OK, so weight is a problem with both the cross-beam and rangefinder setups. Size and weight often go together where cameras are concerned. My Nikon D7000 isn’t a particularly hefty camera but with the Nikon 105 macro lens coupled to it, it definitely isn’t light. I recently purchased an Olympus OM-D EM10 and three micro 4/3rds lenses (two zooms and a macro – see picture below). I have only had the camera a few days, but my initial impressions are that it is truly excellent. The Olympus Zuiko 60mm macro lens seems very sharp and it performs well both as a macro, and a portrait lens. The camera is a lovely example of miniaturization. If you lever the back off (don’t do this!!), you find exactly what you come to expect from using this outstanding little camera, all that is inside is a small wax doll and some finger nail clippings…….it’s all done by voodoo! The sensor may be small but it’s extraordinarily noise free. The electronic view finder works brilliantly, the touch screen/live view screen is great and you can configure the two main control dials to do whatever you want. It is very intuitive to set up so if you have, like me, an aversion to reading manuals, it’s very easy to work things out as you go along. You can read the reviews for the camera so really I don’t need to say much except….it’s small, light and cute, and it has everything I need to put in place of the Nikon in any of the applications in which I am interested. It is controllable via wi-fi and both my iPad and iPhone can be used as controllers with live view display to their screens. There is scope to do some interesting things with this in terms of remote control. Pictures can be immediately uploaded to the controlling device. This camera, together with a frame made of thinner aluminium, should solve most of the weight problems of the cross-beam and rangefinder set ups. I wonder how long DSLRs will go on selling – mirror free has so much going for it.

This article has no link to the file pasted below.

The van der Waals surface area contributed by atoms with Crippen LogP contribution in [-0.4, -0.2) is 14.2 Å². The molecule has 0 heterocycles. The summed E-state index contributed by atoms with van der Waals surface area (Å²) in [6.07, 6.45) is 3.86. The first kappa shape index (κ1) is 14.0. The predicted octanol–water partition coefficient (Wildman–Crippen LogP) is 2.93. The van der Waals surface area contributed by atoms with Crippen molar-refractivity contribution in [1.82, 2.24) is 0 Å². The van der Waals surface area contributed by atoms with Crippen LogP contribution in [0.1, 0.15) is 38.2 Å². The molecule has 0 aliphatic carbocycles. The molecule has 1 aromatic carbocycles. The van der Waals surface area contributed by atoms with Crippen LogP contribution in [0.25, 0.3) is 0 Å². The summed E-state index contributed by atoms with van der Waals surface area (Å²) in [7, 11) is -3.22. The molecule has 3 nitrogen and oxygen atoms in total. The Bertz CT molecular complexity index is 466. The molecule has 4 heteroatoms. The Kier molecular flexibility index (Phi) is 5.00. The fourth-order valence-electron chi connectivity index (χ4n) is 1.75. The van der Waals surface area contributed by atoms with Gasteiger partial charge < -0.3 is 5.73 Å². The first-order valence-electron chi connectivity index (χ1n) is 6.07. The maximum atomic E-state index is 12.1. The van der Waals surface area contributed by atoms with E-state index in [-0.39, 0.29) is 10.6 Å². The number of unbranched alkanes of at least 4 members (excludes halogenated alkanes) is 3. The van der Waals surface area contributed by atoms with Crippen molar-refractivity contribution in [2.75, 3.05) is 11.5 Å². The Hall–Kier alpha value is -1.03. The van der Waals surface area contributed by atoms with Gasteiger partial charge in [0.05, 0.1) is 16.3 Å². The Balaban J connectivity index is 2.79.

New projects for 2015? The only one I have started is a goniometer stage – a macro stage that allows one to change the angle of an object in three dimensions and yet have it remain central in the camera’s viewfinder. So far, all I have made is the ‘turntable’ on which the object sits. This is made from aluminium parts coupled to a small stepping motor with a built in 64:1 reduction drive. This Motor has a gear ratio of 64 , and Stride Angle 5.625° so it makes a 4096 steps to turn 360 degrees .This means one step will drive the turntable through 0.088 degrees! Slop makes that figure pretty meaningless but I would be upset not to be able to position the turntable with a repeatability of better than 0.2 degrees….we shall see.
I am sure other projects will occur to me but I think I am mostly bound on a route of continual improvement of what already exists.
PS the turntable is now functioning well (it is accurate to better than 0.2 degrees if you dial out the backlash) and generating some interesting shots – more to follow.